Bergzicht Training, a non-governmental organisation focusing on skills development, recently received full accreditation from the Health and Welfare Sector Education and Training Authority (HWSETA) as an education and training provider for community health work.
Students who now complete the organisation’s health and frail care programme will receive a certificate endorsed by the HWSETA for a skills programme linked to the community health work (NQF Level 2) qualification. The skills programme comprises 37 credits and 370 hours of training.
“Even though we have always maintained the highest standards and have used the services of qualified nurses throughout the 13 weeks of the health and frail care training, this accreditation allows us to show potential employers that our programme does meet the necessary standards as required to train nursing assistants and frail care workers,” explains Bergzicht’s chief executive officer, Renske Minnaar.
“The accreditation will also allow us to connect with more training partners, in particular those who wish to only employ well-trained student interns. This will offer our students more options to choose from when they do their work-based training.”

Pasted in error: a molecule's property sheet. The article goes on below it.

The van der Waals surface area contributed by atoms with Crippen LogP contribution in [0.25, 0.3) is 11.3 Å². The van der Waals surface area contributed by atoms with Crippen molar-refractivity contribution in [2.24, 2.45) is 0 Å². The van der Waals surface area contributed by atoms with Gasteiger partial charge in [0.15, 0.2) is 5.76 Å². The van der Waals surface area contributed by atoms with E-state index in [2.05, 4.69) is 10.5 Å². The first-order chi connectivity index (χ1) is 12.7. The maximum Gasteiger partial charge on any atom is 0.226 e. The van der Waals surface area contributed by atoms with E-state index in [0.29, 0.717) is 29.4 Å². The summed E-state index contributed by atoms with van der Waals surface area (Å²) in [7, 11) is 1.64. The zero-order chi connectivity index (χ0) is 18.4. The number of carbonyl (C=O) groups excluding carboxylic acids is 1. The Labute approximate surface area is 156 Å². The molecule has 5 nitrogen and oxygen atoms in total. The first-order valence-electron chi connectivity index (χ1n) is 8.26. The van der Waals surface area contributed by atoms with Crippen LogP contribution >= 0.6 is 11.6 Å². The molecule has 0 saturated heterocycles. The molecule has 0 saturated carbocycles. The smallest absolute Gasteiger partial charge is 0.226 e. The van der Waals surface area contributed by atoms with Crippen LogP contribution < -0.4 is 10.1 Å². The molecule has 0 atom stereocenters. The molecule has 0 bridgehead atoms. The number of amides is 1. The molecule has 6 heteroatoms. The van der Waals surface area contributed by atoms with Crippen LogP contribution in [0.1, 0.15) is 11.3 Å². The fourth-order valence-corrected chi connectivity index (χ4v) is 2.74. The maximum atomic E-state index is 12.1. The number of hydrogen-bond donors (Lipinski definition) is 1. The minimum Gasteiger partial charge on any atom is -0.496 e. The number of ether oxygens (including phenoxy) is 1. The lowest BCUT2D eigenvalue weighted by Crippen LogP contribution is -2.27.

Bergzicht’s programme is presented over 13 weeks, with students completing 10 weeks, focusing on theoretical and practical training and three weeks of work-based training at a local health and frail care facility.
The programme is taught by Sister Helen Kiewiedo, a qualified nurse and an accredited assessor and moderator registered with the HWSETA. It equips participants with the skills and knowledge to take care of sick or frail persons like patients suffering from HIV/Aids or cancer or recovering from a stroke, as well as the elderly, sick babies or children.
“In the near future, we are also planning to open up this popular programme to students who are interested in pursuing a career as a nursing assistant or a home-based care worker and are able to pay for the programme. By introducing fully-paid programmes, we will not only be able to offer the programmes more frequently but also meet the huge demand that currently exists for this training.
“These fees will cover some of the overhead costs and at the same time allow us to offer free training to those who really cannot afford the training. We will also be able to provide more accredited community health workers for Stellenbosch and the greater Western Cape,” said Ms Minnaar.
“Most importantly, we will provide more students with sought-after skills and get more people off the street and into employment.”
If you are interested in enrolling for programmes at Bergzicht Training, visit www.bergzichtraining.com or email firstname.lastname@example.org